Who was Caedmon? Who was Bede? Why was it unusual for Caedmon to compose a hymn?
Cædmon is one of the earliest English poets who had an interest in animals and cared for them during the 657-680. He had little idea about poetry and songs and only composed his first song in a dream. Later on, Caedmon established himself as one of the renowned and accomplished Christian poets. According to Bede, it was unusual for Caedmon to engage in poetry because he was very illiterate and all that he could do was to recite Christian poems. Bede described Caedmon’s level of illiteracy as cow-herd. So according to Bede, Caedmon’s entrance into poetry was therefore miraculous. Caedmon was very shy and always felt ashamed to the extent that he could not even contribute a song.
What is the most notable visual difference in Caedmon’s literature?
Caedmon’s hymns were very challenging to translate and understanding given the uniqueness of his poems and literary writings. Caedmon introduced an unfamiliar form of poetry writing during the fifth century.
Why Caedmon’s hymns were hard and complex?
His hymns were complex given that he used word division, punctuation, and capitalization in order to give a clear understanding of the unpopular Old English writing. These styles were at the time new in literature, hence making it hard to understand his hymns.
The old English literature was initially called by the early scholars in Anglo Saxon England as the Anglo- Saxon literature was originated in the early 7th century after the Norman Conquest of 1066. According to Bede, the Norman conquest of 1066 usually referred as Caedmon’s Hymn is the oldest extant poem in the history of English as compared to the Grave which is one of the final poems written in old English and therefore, presents a transitional text between Old and Middle English (Penn 121). The poem Beowulf is the most famous work of the old literature and forms the canon of traditional English literature.
In descending order of quantity, the old English literature consists of the following: sermons and saints lives, translated works of the early church priests, biblical translations, narrative history works, Anglo-Saxon chronicles, wills of individuals, laws enacted by the state and practical works of the grammar. However, due to the evolution of things, Old English literature has gone through different periods of research more so in the 19th and early 20th centuries (Penn 119). At this period of time, the focus was on the Germanic and pagans roots that many writers thought they could detect in old English literature. It is worth noting that today as the scholars focus upon paleography and the physical manuscripts; there is still a lot of debate regarding the dating, place of origin, connection between the Anglo-Saxon culture and the rest of Europe in the middle ages.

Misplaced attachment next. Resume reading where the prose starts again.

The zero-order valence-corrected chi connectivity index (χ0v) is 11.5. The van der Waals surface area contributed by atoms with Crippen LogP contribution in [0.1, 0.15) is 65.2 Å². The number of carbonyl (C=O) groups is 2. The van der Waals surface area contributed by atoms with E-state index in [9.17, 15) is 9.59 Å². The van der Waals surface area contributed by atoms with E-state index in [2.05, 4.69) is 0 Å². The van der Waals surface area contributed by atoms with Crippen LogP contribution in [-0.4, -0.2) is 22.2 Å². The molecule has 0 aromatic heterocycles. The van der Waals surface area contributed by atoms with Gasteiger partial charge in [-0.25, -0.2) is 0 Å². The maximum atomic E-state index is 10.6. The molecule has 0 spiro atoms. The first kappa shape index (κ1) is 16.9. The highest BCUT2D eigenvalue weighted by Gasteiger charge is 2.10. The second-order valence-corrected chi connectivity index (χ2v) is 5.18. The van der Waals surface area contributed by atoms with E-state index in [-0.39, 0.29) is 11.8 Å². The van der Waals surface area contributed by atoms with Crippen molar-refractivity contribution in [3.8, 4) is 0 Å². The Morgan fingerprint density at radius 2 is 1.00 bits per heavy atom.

Al ager number of manuscripts is found in the Anglo –Saxon period with much material written during the 9th and 11th centuries. The manuscripts were written in Latin and the vernacular languages and they were later considered losses of a manuscript as a result of the dissolution of the monasteries. The study of languages began during the reign of Queen Elizabeth1 at the time Matthew Parker and others the manuscripts they needed. One of the significant characteristics of the old manuscripts was that they were highly-priced in the 16th century and also they had aesthetic beauty of uniformly spaced letters (Penn 123).
This term Middle English literature means literature is written inform of the English language which is called Middle English and it originated from the 12th century to the 1470s. Interestingly, it is at this period when the Chancery Standard which is a form of London based English became widespread and the printing press regularized the language (Penn 125-6). The transition of the early modern English took place between the 1470s but the transition did not radically change the characteristics of the literacy work. However, the literacy changed drastically when the effects of the renaissance and reformed Christianity became apparent in the era of King Henry VIII.
Much work in the transition of English literature was done in the 14th century by scholars like Pearl Poet’s, Patience, Cleanness and Sir Gawain among others. At this time, Chaucer was the highly regarded English poet of the middle age and hence spearheaded the transition of the Middle English literature as he was seen by his contemporaries as a successor to the great tradition of Virgil and Dante (Penn 129).
Finally, in the latter part of the 14th century, there was a consolidation of English as a written language taking over from French and Latin in many areas. The most notable characteristic at this time was the larger shift from primarily theological or religious subject matter to that secular nature. In this period, the growth in the number of secular books being copied in English was common in many parts of the continent (Penn 130). It is therefore right to conclude that the latter portion of the 14th century is the most significant period in history in the transition and development of the English literature.
Penn, Stephen. “Literacy and Literary Production” in Chaucer: an Oxford Guide, ed. Ellis, Steve. New York: Oxford University Press, 2005, pp. 113-130.